While most of us spent 2020 in sweatpants, leggings and slippers, we're all hoping that things will return to normal later this year, meaning it's the perfect time to revamp our wardrobe.
And now that awards season is around the corner, stylist Brad Goreski — who dresses actresses like Sarah Hyland and Kaley Cuoco — is sharing his predictions for what trends will be taking over both the red carpet and our own closets.
"I hope we're going to return to dressing up," he shared. "I think people are going to really want to put a lot of effort into their outfits once we're meeting each other for dinner again, going out dancing and going to events.
"I think people are going to dial it up... I think there's going to be a nice return to just putting our best foot forward."
"The red carpet dressing is very interesting because the rules are completely broken now. We've seen everything from people wearing custom pajama sets to other people wearing custom couture gowns."
After being cooped in our homes for so long, Goreski suggested that everyone break out of their comfort zones when it comes to showing off their personal style.
"There's a lot of bright colors," he noted of the designs his clients are currently looking at. "There's another big push for florals again this year. Everything from very feminine day dresses to athleisure, like all floral sweat suits. The bold shoulder is definitely here to stay, which is great for the Zoom culture we're living in right now."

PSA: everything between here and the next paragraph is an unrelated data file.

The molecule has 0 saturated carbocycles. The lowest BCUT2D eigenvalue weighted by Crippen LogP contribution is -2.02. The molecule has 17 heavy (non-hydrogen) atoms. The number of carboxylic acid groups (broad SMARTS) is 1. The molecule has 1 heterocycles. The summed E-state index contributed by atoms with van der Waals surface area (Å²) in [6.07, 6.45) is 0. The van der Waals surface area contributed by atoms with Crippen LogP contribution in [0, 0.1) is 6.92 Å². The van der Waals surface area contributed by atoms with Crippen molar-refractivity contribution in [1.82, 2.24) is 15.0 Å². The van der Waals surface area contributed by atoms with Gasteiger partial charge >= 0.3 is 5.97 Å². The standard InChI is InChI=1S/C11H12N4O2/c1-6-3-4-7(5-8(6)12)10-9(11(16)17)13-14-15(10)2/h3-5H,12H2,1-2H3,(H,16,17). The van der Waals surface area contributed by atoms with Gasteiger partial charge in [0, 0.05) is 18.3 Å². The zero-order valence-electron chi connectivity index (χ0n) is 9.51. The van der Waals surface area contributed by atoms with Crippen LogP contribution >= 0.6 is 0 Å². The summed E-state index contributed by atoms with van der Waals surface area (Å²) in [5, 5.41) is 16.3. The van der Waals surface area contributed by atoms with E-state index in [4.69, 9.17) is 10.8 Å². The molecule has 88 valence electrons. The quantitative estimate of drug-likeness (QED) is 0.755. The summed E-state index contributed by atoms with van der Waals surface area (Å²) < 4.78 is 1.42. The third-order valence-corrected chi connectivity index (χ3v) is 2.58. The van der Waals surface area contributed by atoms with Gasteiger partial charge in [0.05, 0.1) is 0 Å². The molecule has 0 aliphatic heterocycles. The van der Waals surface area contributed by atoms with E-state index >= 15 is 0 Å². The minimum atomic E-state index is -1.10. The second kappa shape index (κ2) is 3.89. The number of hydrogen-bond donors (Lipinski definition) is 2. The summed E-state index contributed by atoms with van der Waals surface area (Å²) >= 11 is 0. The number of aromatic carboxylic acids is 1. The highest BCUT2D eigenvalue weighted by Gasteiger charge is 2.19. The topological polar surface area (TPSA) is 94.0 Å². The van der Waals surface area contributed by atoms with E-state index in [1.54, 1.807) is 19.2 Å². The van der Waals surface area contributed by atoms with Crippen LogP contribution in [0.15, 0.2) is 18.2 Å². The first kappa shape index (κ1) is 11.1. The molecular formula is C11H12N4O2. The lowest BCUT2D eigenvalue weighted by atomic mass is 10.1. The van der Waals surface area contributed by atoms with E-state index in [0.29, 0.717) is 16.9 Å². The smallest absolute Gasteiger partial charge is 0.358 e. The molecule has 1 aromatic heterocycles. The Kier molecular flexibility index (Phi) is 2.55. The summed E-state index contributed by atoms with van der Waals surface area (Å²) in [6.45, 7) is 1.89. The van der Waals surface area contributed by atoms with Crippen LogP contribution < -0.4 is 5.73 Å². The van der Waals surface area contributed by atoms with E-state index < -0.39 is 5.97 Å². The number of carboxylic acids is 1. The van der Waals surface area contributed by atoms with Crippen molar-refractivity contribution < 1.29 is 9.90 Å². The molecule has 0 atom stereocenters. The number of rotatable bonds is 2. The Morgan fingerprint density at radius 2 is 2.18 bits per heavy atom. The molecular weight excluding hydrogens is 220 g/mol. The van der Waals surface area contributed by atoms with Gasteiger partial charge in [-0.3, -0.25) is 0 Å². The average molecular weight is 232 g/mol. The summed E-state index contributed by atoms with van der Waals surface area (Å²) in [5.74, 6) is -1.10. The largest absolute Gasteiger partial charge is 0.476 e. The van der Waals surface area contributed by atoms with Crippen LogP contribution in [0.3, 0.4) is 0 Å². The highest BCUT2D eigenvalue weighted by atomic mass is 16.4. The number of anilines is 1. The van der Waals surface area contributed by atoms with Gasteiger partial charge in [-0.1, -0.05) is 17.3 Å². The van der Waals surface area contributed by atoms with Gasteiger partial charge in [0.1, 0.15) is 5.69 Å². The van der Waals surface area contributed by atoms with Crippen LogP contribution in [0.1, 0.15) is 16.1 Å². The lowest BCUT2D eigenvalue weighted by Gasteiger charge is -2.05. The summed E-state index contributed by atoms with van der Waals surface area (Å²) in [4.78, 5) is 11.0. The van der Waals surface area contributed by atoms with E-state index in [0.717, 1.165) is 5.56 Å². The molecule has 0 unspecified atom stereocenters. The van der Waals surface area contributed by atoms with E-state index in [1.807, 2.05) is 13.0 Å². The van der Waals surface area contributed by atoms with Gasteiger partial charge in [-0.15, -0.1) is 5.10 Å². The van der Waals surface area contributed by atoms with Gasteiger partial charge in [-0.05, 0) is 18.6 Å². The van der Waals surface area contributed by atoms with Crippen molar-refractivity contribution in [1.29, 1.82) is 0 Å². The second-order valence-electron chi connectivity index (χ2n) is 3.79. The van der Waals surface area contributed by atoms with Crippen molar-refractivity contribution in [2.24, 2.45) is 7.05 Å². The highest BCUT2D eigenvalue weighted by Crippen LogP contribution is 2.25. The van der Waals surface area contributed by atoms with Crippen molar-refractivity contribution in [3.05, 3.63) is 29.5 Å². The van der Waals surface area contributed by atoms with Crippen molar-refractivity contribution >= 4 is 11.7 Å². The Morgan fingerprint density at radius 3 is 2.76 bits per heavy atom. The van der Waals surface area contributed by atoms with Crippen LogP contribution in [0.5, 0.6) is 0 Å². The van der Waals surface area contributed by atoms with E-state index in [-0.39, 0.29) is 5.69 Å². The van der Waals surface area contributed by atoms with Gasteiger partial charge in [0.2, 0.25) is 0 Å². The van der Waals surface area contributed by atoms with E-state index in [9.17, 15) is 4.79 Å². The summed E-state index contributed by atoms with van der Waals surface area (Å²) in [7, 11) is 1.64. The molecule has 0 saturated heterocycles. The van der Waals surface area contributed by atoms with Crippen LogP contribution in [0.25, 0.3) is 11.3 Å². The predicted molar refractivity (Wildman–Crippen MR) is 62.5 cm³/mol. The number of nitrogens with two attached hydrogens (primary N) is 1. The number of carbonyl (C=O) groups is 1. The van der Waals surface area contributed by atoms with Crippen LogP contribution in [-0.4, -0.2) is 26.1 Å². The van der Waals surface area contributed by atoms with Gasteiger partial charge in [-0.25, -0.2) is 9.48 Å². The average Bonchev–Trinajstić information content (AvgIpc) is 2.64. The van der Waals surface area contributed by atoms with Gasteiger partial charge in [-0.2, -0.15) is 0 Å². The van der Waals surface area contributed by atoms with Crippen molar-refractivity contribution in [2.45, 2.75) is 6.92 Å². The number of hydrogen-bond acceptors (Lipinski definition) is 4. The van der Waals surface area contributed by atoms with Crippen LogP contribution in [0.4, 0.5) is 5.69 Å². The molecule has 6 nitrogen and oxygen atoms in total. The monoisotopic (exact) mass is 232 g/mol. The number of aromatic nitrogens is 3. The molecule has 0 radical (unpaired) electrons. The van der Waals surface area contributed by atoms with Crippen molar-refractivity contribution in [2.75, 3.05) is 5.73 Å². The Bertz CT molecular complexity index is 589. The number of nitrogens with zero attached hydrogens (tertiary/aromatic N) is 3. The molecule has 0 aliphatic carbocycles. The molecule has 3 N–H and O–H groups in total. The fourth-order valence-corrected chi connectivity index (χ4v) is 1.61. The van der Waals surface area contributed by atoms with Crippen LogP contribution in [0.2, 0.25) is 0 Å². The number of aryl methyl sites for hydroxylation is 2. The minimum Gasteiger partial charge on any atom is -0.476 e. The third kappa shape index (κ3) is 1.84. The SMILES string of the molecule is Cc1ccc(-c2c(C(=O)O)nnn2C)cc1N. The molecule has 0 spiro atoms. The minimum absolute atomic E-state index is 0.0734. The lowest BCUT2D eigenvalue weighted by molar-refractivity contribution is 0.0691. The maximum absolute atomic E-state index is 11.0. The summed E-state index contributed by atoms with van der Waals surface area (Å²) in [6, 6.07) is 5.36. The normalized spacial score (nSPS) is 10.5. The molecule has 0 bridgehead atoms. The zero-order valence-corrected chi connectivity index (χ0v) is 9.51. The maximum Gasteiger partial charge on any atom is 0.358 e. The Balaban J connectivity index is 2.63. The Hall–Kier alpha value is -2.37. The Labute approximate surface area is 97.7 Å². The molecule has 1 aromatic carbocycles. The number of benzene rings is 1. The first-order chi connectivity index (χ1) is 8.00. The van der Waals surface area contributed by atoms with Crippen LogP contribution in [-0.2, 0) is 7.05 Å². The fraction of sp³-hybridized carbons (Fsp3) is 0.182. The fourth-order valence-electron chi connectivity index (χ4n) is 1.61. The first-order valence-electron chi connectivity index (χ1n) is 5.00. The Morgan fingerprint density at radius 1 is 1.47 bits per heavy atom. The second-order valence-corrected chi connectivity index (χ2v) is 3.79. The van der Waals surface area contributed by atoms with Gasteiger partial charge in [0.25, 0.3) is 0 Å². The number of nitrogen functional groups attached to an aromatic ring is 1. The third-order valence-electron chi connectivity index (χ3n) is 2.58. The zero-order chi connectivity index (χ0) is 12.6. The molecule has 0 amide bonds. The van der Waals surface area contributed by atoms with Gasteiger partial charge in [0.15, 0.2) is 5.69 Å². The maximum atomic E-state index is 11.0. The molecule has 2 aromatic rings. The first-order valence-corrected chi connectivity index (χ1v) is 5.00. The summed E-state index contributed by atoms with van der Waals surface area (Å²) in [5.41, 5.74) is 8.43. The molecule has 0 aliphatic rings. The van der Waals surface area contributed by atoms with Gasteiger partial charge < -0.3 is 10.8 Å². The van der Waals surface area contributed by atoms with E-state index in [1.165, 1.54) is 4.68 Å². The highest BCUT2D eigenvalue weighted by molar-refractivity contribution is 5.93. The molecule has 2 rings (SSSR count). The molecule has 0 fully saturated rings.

"Pastels are also super big," he added. "I like all the pale pink, pale lavender, pale greens, pale yellows, there's something super romantic about those. Tie dye is definitely here to stay as well and I'm also loving the patchwork trend — whether it's a patchwork suede bag or boot."
And the Fashion Police star made it clear that these hot looks won't just be for A-listers: "As people emerge from quarantine, I think we're going to see a lot of these red carpet trends inspire everyday looks."
"I think it's really great that each individual can exercise their personal style and how they feel in this moment of the virtual world," he added.